The dominoes are falling in Silicon Valley. Technology companies are releasing their diversity data, apologizing for the sins of the past, and promising to do better.

I know from my meetings with executives of Google and Facebook that they are dead serious; that this isn’t just a marketing campaign. They are looking into the sources of the conscious and subconscious bias that has led to the exclusion of women, blacks, and Latinos from their workforce. And they are instituting policies and education programs to correct it. They have understood the benefits of being inclusive.

The next set of dominoes that needs to fall is in the venture-capital system. This is the bastion of sexism in the technology industry. It has encouraged the frat-boy behavior by investing public funds unwisely and appointing members of its boys’ clubs to company boards.

As tech companies are bettering themselves, the venture-capital system seems to be getting worse. A new study by Candida Brush, Patricia G. Greene, Lakshmi Balachandra and Amy Davis of Babson College reveals that the proportion of women partners in U.S. venture-capital firms declined from 10 percent in 1999 to 6 percent in 2014. The leading firms are the worst offenders, as Dan Primack of Fortune magazine learned. He performed an analysis of the top 92 venture-capital firms and found that, of the 542 partner-level VCs in these firms, only 23 are female — a paltry 4.2 percent.  He said this percentage would actually be lower if Sequoia Capital — which is one of the top five firms—disclosed how many partner-level VCs it had.  Sequoia refused to provide him with this information but acknowledged that none of its investment partners are women.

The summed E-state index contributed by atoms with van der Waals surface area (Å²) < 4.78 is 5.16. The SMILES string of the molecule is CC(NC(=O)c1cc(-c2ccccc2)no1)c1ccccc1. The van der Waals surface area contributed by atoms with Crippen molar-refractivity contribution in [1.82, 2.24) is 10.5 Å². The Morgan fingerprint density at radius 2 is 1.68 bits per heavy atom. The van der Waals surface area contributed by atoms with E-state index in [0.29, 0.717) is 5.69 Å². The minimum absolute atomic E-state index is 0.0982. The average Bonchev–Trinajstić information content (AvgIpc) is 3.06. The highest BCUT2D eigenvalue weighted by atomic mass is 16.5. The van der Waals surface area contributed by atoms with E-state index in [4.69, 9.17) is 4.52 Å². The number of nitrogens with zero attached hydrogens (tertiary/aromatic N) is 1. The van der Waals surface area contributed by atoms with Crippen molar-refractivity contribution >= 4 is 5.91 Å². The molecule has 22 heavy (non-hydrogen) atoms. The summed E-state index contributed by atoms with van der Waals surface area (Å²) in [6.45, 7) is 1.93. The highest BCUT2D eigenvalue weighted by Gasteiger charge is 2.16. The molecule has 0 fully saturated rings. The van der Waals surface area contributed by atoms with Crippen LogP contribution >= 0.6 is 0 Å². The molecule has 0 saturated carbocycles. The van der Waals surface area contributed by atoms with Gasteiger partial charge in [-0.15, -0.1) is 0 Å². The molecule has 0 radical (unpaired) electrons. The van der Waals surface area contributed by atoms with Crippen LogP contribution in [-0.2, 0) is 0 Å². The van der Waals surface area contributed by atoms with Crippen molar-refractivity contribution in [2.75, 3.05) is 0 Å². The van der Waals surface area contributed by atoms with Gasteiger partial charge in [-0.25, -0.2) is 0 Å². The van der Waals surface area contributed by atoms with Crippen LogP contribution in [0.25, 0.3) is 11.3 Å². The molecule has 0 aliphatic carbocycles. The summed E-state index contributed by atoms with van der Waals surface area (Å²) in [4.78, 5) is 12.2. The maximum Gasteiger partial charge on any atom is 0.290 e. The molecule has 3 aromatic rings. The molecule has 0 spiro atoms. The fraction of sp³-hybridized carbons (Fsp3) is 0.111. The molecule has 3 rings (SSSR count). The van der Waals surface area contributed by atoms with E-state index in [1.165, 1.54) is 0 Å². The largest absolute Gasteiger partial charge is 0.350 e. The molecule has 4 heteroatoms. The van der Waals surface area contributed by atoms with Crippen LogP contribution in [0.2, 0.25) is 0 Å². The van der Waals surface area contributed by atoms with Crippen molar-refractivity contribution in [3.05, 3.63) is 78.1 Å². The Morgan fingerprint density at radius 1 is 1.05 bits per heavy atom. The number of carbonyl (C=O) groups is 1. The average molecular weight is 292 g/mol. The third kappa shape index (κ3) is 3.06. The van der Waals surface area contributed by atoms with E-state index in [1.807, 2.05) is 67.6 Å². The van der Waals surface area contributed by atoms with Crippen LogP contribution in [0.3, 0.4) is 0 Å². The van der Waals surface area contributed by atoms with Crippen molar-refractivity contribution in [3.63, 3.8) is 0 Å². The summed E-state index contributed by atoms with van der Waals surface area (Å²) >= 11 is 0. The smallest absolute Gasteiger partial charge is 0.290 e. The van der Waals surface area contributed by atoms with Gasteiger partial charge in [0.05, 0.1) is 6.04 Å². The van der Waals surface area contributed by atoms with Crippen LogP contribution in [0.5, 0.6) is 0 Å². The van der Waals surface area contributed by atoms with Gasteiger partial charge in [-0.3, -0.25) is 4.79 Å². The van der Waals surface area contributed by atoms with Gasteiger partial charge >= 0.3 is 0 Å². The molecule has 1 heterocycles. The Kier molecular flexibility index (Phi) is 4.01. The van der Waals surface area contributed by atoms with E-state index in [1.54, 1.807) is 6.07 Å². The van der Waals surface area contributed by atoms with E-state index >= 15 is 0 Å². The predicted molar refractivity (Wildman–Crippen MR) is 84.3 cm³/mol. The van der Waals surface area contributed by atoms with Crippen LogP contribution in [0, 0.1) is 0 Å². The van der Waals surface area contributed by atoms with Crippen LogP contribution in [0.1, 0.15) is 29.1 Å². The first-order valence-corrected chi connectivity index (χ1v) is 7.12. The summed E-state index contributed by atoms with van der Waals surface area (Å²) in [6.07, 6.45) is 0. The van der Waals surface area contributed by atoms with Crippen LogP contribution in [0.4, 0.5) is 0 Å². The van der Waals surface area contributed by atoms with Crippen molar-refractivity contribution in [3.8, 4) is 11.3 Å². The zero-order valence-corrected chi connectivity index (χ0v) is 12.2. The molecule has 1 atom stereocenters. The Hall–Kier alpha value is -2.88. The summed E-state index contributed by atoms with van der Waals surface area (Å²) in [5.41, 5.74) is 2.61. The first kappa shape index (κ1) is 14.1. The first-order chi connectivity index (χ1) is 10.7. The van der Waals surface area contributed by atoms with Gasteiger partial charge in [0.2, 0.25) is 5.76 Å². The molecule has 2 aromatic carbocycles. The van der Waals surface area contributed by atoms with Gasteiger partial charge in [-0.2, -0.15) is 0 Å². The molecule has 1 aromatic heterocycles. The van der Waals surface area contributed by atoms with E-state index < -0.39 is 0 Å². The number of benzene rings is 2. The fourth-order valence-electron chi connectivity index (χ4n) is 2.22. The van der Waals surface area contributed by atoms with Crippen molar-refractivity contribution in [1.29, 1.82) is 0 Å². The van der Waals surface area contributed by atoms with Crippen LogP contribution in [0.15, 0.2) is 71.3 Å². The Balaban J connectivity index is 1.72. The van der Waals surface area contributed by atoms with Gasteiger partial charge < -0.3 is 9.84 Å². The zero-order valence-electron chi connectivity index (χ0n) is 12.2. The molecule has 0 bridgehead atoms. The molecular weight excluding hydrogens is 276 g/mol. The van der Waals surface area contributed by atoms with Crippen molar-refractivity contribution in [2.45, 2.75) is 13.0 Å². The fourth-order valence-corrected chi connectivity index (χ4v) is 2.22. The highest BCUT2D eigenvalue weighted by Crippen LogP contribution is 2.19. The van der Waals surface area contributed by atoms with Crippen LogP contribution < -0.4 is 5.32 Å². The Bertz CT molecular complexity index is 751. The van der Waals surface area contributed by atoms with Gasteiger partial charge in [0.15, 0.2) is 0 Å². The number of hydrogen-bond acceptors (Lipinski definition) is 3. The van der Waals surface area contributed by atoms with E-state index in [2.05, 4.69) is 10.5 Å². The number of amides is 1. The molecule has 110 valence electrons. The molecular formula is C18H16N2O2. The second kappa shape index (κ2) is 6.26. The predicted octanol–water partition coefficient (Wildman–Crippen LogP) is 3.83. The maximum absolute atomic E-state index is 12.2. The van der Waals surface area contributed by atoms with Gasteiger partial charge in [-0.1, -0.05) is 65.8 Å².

Sequoia isn’t unique; most venture capital firms refuse to provide data on their partnerships and investments. Just as technology companies did for several years before coming clean on diversity data, VCs claim these data are a trade secret.

In truth, VC firms do have a lot to hide. The Babson research revealed that only 2.7 percent of the 6,517 companies that received venture funding from 2011 to 2013 had female chief executives. Minority-led firms surely fare even more poorly. If VCs did disclose their partner and investment-diversity data, their investors — which include pension funds, universities, and state governments — would likely protest or walk away.

It isn’t that venture firms aren’t aware of the issues. They go to great efforts to dress up their Web sites to include pictures of women, and they tout small donations to women and minority groups. This creates the illusion that they support diversity. But if you look at the teams that make investment decisions, you will find few women and few members of minorities. Primack learned that the technology industry’s top venture-capital firm, Andreessen Horowitz, does not have even one female “senior investment partner.” This is not obvious from the Andreessen Horowitz Web site. It has pictures of several women, many of whom have the title of “partner” — something that is usually reserved for VCs who make investment decisions.

This puts women and minorities at a major disadvantage. The Babson study found, for example, that VC firms with female partners are more than twice as likely to invest in companies with a woman on the management team (34 percent of VC firms with a woman partner versus 13 percent of VC firms without a woman partner).

Sexism, racism, and ageism also have a code name that VCs use with pride: “pattern recognition.” Venture capitalists claim to know a successful entrepreneur, engineer, or business executive when they see one. As I detailed in my new book Innovating Women, one famous investor said at a major technology conference: “If you look at [Amazon founder Jeff] Bezos, or [Netscape Communications Corp. founder Marc] Andreessen, [Yahoo Inc. co-founder] David Filo, the founders of Google, they all seem to be white, male nerds who’ve dropped out of Harvard or Stanford and they absolutely have no social life.  So when I see that pattern coming in — which was true of Google — it was very easy to decide to invest.”